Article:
His father, Richard Sackler, the former president and chairman of the board of directors of Purdue University, said in an interview that he, his family and the company are not responsible for the opioid crisis.
Delane pointed out that none of the four Sackler testimonies apologized explicitly. “Forced to apologize is not a real apology, so we will have to live without an apology,” he said.
The judge asked for two slightly technical changes to the plan: one to clarify that members of the Sackler family will only be protected from opioid lawsuits, and the other is the process of filing non-opioid claims against them.
A forecast commissioned by a group of state attorneys general found that despite payments under the settlement agreement, the family’s wealth could increase from the current estimate of $10.7 billion to more than $14 billion by 2030. This is because the family can continue to benefit from investment returns and interest payments, as they gradually contribute according to the agreement.
However, lawyers from Purdue University and the Sackler family branch disputed the assumptions used in the forecast.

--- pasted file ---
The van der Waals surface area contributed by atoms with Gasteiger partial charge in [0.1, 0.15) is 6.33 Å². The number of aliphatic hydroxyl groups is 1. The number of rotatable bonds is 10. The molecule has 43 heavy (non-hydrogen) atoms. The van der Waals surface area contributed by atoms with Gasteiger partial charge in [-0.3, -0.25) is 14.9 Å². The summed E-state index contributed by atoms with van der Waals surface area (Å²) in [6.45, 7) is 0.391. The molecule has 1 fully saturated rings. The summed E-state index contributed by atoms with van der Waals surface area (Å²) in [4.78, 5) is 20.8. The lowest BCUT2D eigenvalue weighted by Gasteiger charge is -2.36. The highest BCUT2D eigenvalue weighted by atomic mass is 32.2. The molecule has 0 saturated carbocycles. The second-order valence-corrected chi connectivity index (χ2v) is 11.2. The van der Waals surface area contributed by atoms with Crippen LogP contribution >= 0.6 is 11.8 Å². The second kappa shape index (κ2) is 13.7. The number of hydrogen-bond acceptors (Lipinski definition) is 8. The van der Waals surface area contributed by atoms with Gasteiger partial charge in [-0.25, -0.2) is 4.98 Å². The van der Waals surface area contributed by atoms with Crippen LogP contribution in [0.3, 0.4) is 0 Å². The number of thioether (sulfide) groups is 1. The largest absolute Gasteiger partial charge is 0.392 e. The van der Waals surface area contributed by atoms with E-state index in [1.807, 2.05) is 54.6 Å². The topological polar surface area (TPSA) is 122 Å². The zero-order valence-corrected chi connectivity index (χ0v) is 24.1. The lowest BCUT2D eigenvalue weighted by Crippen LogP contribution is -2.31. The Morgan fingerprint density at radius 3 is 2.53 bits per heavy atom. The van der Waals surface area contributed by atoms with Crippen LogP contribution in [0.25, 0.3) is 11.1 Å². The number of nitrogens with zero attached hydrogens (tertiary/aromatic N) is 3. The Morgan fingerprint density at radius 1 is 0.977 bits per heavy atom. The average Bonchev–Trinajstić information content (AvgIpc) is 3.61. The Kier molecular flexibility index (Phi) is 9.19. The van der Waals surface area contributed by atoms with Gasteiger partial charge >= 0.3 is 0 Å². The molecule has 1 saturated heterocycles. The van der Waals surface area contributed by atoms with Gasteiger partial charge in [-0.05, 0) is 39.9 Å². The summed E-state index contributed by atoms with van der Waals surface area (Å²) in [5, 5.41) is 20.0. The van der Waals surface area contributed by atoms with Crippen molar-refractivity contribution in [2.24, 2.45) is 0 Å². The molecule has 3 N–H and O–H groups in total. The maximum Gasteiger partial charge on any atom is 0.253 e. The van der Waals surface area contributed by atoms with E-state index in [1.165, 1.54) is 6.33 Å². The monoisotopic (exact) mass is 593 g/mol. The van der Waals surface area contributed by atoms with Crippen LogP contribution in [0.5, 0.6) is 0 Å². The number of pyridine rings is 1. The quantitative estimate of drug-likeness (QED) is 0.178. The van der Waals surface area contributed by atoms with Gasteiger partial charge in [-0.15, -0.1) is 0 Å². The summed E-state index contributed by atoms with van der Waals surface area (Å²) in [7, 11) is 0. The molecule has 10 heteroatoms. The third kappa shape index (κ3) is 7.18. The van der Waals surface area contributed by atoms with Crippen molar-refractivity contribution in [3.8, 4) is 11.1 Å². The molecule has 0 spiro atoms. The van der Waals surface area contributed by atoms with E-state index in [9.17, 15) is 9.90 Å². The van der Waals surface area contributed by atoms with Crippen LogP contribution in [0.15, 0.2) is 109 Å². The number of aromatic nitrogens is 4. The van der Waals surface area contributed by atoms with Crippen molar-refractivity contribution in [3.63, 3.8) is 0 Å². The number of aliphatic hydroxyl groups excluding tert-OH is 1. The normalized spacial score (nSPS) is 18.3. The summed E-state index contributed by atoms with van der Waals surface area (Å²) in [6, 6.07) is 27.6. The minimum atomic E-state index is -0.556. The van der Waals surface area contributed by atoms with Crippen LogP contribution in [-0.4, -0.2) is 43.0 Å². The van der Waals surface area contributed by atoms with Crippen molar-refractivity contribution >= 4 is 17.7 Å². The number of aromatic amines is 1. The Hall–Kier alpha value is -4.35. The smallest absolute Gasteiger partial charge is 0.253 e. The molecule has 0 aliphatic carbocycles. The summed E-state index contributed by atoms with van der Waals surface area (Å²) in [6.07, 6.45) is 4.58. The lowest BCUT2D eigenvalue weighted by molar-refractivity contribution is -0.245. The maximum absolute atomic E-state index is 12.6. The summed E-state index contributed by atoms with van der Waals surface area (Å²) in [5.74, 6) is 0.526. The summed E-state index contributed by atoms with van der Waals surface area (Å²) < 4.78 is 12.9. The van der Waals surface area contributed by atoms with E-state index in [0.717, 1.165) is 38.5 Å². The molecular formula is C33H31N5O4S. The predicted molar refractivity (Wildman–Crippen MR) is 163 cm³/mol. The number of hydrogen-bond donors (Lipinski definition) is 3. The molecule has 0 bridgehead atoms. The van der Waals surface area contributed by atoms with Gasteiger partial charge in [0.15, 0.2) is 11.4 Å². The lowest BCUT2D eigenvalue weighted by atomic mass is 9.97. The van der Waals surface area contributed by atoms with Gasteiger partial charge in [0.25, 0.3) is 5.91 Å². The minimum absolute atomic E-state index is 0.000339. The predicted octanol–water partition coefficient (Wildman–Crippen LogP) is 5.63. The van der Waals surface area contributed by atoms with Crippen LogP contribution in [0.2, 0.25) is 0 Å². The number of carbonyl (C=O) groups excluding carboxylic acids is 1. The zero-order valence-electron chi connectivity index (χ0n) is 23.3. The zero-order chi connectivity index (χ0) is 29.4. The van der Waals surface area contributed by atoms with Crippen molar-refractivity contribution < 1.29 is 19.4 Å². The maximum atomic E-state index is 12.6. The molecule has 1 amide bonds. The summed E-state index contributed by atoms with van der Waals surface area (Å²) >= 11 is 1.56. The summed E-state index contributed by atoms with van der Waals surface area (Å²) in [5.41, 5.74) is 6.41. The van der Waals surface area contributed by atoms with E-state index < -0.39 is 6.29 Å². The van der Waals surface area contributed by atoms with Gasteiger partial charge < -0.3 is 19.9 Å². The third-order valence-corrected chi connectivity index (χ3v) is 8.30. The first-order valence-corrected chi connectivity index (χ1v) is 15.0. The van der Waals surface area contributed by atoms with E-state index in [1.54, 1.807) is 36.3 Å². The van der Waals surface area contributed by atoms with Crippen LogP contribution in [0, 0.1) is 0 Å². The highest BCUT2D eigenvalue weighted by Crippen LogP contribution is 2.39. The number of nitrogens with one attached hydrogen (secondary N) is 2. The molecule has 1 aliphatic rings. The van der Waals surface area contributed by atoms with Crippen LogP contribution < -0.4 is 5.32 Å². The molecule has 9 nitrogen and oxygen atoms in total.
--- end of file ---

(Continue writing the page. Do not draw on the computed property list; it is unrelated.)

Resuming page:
The settlement agreement also requires members of the Sackler family scattered in the United States, the United Kingdom and other parts of Europe to withdraw from the global opioid business.
Several attorneys-generals won another clause that would create a large public repository of company documents, including documents normally protected by attorney-client privileges. It is developing addiction treatments and overdose antidote drugs.
The bankruptcy is not the first time Purdue University has faced legal disputes over the marketing of its painkillers.
The company admitted in 2007 to federal accusations that it misled regulators and others regarding OxyContin’s addiction risks, and agreed to pay more than $600 million in fines.
In November last year, as part of a settlement agreement with the U.S. Department of Justice, Purdue University admitted to conspiring to defraud the United States and violating anti-kickback laws.
Purdue’s bankruptcy has always been the most compelling case in the field of complex opioid litigation.
The drug maker Johnson & Johnson and the three major US drug distribution companies recently announced a settlement agreement that could be worth as much as $26 billion if state and local governments agree.
Individual trials still exist, including one planned to begin in Cleveland in October on the role of pharmacies in the crisis. Other trials this year have been held in California, New York and West Virginia, but verdicts have not yet been delivered.